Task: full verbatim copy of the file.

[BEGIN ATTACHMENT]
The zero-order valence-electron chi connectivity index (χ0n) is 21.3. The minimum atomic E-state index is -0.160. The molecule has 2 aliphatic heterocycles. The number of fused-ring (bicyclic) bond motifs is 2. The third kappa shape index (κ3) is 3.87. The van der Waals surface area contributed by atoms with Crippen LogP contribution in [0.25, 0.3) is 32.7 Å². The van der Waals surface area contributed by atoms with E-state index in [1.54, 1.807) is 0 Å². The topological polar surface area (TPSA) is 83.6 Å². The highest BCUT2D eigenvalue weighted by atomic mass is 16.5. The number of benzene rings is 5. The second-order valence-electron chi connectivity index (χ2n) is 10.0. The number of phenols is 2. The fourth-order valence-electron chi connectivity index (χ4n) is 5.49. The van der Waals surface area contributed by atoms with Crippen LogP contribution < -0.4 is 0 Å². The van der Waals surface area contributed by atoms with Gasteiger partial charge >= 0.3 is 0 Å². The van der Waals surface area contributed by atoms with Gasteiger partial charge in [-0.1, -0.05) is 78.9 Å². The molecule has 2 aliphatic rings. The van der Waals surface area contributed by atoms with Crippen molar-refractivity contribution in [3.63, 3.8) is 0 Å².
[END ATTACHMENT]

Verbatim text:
The zero-order valence-electron chi connectivity index (χ0n) is 21.3. The minimum atomic E-state index is -0.160. The molecule has 2 aliphatic heterocycles. The number of fused-ring (bicyclic) bond motifs is 2. The third kappa shape index (κ3) is 3.87. The van der Waals surface area contributed by atoms with Crippen LogP contribution in [0.25, 0.3) is 32.7 Å². The van der Waals surface area contributed by atoms with E-state index in [1.54, 1.807) is 0 Å². The topological polar surface area (TPSA) is 83.6 Å². The highest BCUT2D eigenvalue weighted by atomic mass is 16.5. The number of benzene rings is 5. The second-order valence-electron chi connectivity index (χ2n) is 10.0. The number of phenols is 2. The fourth-order valence-electron chi connectivity index (χ4n) is 5.49. The van der Waals surface area contributed by atoms with Crippen LogP contribution < -0.4 is 0 Å². The van der Waals surface area contributed by atoms with Gasteiger partial charge >= 0.3 is 0 Å². The van der Waals surface area contributed by atoms with Gasteiger partial charge in [-0.1, -0.05) is 78.9 Å². The molecule has 2 aliphatic rings. The van der Waals surface area contributed by atoms with Crippen molar-refractivity contribution in [3.63, 3.8) is 0 Å².